The Set of 400: #218 – My Favorite Feel-Around Theater

Today! Because I’m not wearing any pants – film at 11 –

The Kentucky Fried Movie (1977)

Directed by John Landis (x2)

Starring Donald Sutherland (x5), Henry Gibson (x2), Bill Bixby, George Lazenby, Victoria Carroll, Jerry Zucker, Jim Abrahams, David Zucker, Barry Dennen, Marilyn Joi, Tony Dow, Manny Perry, Stephen Stucker, Michael McManus (x2)

The earliest of the Zucker/Abrahams/Zucker films – albeit one they didn’t direct, The Kentucky Fried Movie, just by the nature of the film, is hugely hit and miss. Instead of wrapping sight gags and shocking jokes around a plot – like Airplane!, Top Secret!, or Police Squad! – they got their start with an 83-minute bundle of movie and commercial parodies, surrounding the main feature concept “A Fistful of Yen,” which is the one bit that goes on far too long and delivers the lowest payoff.

But The Kentucky Fried Movie is more funny than not across its run time, and has always tickled me. I’ll admit – I’ve still never seen The Groove Tube, often credited with creating this feature length concept of a collection of sketches, so for me, KFM has always been the gold standard. From the wacky newscaster teasing the nightly broadcast – “Rams plagued by fumbles as earthquakes rock Los Angeles. Film at eleven.” – to the thrilling features of Samuel L. Bronkowitz – “If you were thrilled by The Towering Inferno, if you were terrified by Earthquake, Then you will be SCARED SHITLESS at the Samuel L. Bronkowitz production of That’s Armageddon!” – I’ve always really liked most of this movie, which I know is a weird endorsement.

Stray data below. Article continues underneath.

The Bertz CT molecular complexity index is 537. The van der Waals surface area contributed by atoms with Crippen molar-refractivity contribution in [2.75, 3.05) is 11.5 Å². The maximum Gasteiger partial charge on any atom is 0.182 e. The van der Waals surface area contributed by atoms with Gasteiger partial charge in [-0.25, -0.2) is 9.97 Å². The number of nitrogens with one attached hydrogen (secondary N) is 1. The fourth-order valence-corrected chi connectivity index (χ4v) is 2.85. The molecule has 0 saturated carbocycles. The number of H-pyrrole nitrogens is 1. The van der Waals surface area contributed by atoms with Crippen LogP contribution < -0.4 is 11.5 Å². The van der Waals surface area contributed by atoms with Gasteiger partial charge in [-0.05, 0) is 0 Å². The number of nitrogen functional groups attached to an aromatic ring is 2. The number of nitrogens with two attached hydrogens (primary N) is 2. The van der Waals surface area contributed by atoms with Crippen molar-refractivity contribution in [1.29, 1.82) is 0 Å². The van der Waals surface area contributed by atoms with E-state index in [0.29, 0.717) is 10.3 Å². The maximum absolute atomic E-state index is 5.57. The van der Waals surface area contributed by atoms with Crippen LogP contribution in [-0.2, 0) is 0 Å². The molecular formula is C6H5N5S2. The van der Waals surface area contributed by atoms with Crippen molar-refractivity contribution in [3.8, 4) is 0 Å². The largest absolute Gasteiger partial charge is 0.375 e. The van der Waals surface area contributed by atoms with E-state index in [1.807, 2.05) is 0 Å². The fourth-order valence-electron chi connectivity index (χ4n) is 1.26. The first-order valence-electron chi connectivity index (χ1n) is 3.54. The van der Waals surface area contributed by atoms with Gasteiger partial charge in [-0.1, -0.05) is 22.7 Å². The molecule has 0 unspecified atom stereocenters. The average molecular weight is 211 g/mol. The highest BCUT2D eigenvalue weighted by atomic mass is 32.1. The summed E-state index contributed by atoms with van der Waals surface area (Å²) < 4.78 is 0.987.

The mark of quality!

The crass vulgarity works for me – it’s done in a somewhat amateur, but still solidly timed comedic way – but this movie isn’t aging terrible well. Lots of gay jokes, black jokes, and again, the crazy overlong kung fu parody thing – this doesn’t help. Sure, it’s of the era and all that, but it’s hard to defend these manner of mean-spirited racist/homophobic jokes, no matter what the era’s intent might’ve been. Lots of comedies from the time feature these sorts of gags – which doesn’t allow them any significant lasting power, and probably rightfully so. Other ZAZ flicks have aged better – probably because they worked around a central theme and didn’t need to reach for laughs from all directions – but they wouldn’t have gotten to Airplane! without The Kentucky Fried Movie, warts and all.

No awards! None! And you’d have a hard time selecting an MVP here, given the limited screen time for all participants, so I’m going to go with Best Fitting Credits Theme – a comic version of the 1930’s song “Carioca,” which itself was nominated for Best Song in 1934 from the movie Flying Down to Rio. It may be the most memorable part of the film for me, for whatever reason.

Landis becomes the 31st Two-Timer director, following his segment of #331 Twilight Zone: The Movie, while Henry Gibson and Michael McManus join the acting wing after their respective roles in #325 Gremlins 2 and #338 Poltergeist.But the spotlight today goes to Donald Sutherland, only the seventh inductee to the Five-Timers so far! #396 MASH, #289 The Hunger Games, #357 JFK, #283 Beerfest, and now this! That’s a disparate group of movies right there!

Classic Alex in Wonderland Sutherland!

Coming tomorrow! What am I doing? I’m quietly judging you –

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